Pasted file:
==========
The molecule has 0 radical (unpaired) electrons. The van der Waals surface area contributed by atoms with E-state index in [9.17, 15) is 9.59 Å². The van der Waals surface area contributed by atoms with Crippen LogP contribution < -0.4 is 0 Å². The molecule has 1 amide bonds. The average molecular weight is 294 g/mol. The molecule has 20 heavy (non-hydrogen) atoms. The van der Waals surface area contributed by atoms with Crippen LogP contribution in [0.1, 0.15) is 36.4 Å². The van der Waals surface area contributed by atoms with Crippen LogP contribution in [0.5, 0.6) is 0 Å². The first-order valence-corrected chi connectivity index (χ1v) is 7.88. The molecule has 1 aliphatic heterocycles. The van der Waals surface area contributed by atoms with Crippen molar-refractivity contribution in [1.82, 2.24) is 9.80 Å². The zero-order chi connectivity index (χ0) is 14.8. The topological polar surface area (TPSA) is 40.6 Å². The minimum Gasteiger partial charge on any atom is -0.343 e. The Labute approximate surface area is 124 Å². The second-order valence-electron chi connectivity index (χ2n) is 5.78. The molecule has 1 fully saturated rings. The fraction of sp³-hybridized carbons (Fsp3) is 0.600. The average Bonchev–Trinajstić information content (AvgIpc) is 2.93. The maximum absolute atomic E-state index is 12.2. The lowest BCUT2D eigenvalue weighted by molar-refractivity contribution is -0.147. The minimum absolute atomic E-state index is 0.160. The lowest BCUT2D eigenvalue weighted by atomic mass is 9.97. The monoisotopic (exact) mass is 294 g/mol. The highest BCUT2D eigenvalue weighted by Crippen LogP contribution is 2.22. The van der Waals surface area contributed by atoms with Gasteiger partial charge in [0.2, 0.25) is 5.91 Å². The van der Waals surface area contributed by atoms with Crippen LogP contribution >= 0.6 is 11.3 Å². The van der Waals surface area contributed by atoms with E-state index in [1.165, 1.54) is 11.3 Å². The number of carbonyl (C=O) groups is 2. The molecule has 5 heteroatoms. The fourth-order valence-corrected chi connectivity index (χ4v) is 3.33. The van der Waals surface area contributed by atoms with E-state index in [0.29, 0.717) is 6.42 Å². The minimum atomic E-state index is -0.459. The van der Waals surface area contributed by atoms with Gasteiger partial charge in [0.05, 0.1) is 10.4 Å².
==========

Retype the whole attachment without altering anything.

The molecule has 0 radical (unpaired) electrons. The van der Waals surface area contributed by atoms with E-state index in [9.17, 15) is 9.59 Å². The van der Waals surface area contributed by atoms with Crippen LogP contribution < -0.4 is 0 Å². The molecule has 1 amide bonds. The average molecular weight is 294 g/mol. The molecule has 20 heavy (non-hydrogen) atoms. The van der Waals surface area contributed by atoms with Crippen LogP contribution in [0.1, 0.15) is 36.4 Å². The van der Waals surface area contributed by atoms with Crippen LogP contribution in [0.5, 0.6) is 0 Å². The first-order valence-corrected chi connectivity index (χ1v) is 7.88. The molecule has 1 aliphatic heterocycles. The van der Waals surface area contributed by atoms with Crippen molar-refractivity contribution in [1.82, 2.24) is 9.80 Å². The zero-order chi connectivity index (χ0) is 14.8. The topological polar surface area (TPSA) is 40.6 Å². The minimum Gasteiger partial charge on any atom is -0.343 e. The Labute approximate surface area is 124 Å². The second-order valence-electron chi connectivity index (χ2n) is 5.78. The molecule has 1 fully saturated rings. The fraction of sp³-hybridized carbons (Fsp3) is 0.600. The average Bonchev–Trinajstić information content (AvgIpc) is 2.93. The maximum absolute atomic E-state index is 12.2. The lowest BCUT2D eigenvalue weighted by molar-refractivity contribution is -0.147. The minimum absolute atomic E-state index is 0.160. The lowest BCUT2D eigenvalue weighted by atomic mass is 9.97. The monoisotopic (exact) mass is 294 g/mol. The highest BCUT2D eigenvalue weighted by Crippen LogP contribution is 2.22. The van der Waals surface area contributed by atoms with Gasteiger partial charge in [0.2, 0.25) is 5.91 Å². The van der Waals surface area contributed by atoms with Crippen LogP contribution >= 0.6 is 11.3 Å². The van der Waals surface area contributed by atoms with E-state index in [1.165, 1.54) is 11.3 Å². The number of carbonyl (C=O) groups is 2. The molecule has 5 heteroatoms. The fourth-order valence-corrected chi connectivity index (χ4v) is 3.33. The van der Waals surface area contributed by atoms with E-state index in [0.29, 0.717) is 6.42 Å². The minimum atomic E-state index is -0.459. The van der Waals surface area contributed by atoms with Gasteiger partial charge in [0.05, 0.1) is 10.4 Å².